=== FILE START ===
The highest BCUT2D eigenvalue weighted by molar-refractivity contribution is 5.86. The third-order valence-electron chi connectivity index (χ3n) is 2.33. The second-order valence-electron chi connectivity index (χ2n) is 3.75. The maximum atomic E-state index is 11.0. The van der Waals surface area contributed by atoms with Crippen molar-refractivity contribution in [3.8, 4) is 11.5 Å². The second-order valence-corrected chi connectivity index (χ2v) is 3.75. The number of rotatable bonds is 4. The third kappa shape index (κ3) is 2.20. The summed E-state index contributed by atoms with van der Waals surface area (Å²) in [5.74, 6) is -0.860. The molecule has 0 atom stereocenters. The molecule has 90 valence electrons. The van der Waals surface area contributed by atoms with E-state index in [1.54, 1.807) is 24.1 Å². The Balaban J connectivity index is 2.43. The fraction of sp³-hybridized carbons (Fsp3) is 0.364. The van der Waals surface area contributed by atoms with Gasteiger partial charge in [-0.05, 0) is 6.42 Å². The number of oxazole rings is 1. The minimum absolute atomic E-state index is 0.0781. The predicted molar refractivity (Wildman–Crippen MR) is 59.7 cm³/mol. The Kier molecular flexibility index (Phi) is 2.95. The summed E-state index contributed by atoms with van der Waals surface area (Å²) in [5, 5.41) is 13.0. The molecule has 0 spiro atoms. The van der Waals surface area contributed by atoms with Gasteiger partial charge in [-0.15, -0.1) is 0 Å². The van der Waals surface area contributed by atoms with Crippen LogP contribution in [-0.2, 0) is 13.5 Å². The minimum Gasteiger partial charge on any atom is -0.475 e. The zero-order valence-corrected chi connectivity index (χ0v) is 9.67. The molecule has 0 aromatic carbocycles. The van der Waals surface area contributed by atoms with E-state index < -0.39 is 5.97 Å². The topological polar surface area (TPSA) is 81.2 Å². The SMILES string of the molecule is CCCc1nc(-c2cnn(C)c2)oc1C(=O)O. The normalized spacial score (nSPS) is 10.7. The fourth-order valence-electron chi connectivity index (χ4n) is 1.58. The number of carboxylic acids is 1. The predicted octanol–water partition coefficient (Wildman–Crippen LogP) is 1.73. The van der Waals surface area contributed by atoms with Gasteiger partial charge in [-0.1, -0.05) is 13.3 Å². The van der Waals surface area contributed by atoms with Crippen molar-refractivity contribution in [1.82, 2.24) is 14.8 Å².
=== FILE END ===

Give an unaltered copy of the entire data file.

The highest BCUT2D eigenvalue weighted by molar-refractivity contribution is 5.86. The third-order valence-electron chi connectivity index (χ3n) is 2.33. The second-order valence-electron chi connectivity index (χ2n) is 3.75. The maximum atomic E-state index is 11.0. The van der Waals surface area contributed by atoms with Crippen molar-refractivity contribution in [3.8, 4) is 11.5 Å². The second-order valence-corrected chi connectivity index (χ2v) is 3.75. The number of rotatable bonds is 4. The third kappa shape index (κ3) is 2.20. The summed E-state index contributed by atoms with van der Waals surface area (Å²) in [5.74, 6) is -0.860. The molecule has 0 atom stereocenters. The molecule has 90 valence electrons. The van der Waals surface area contributed by atoms with E-state index in [1.54, 1.807) is 24.1 Å². The Balaban J connectivity index is 2.43. The fraction of sp³-hybridized carbons (Fsp3) is 0.364. The van der Waals surface area contributed by atoms with Gasteiger partial charge in [-0.05, 0) is 6.42 Å². The number of oxazole rings is 1. The minimum absolute atomic E-state index is 0.0781. The predicted molar refractivity (Wildman–Crippen MR) is 59.7 cm³/mol. The Kier molecular flexibility index (Phi) is 2.95. The summed E-state index contributed by atoms with van der Waals surface area (Å²) in [5, 5.41) is 13.0. The molecule has 0 spiro atoms. The van der Waals surface area contributed by atoms with Gasteiger partial charge in [-0.15, -0.1) is 0 Å². The van der Waals surface area contributed by atoms with Crippen LogP contribution in [-0.2, 0) is 13.5 Å². The minimum Gasteiger partial charge on any atom is -0.475 e. The zero-order valence-corrected chi connectivity index (χ0v) is 9.67. The molecule has 0 aromatic carbocycles. The van der Waals surface area contributed by atoms with E-state index < -0.39 is 5.97 Å². The topological polar surface area (TPSA) is 81.2 Å². The SMILES string of the molecule is CCCc1nc(-c2cnn(C)c2)oc1C(=O)O. The normalized spacial score (nSPS) is 10.7. The fourth-order valence-electron chi connectivity index (χ4n) is 1.58. The number of carboxylic acids is 1. The predicted octanol–water partition coefficient (Wildman–Crippen LogP) is 1.73. The van der Waals surface area contributed by atoms with Gasteiger partial charge in [-0.1, -0.05) is 13.3 Å². The van der Waals surface area contributed by atoms with Crippen molar-refractivity contribution in [1.82, 2.24) is 14.8 Å².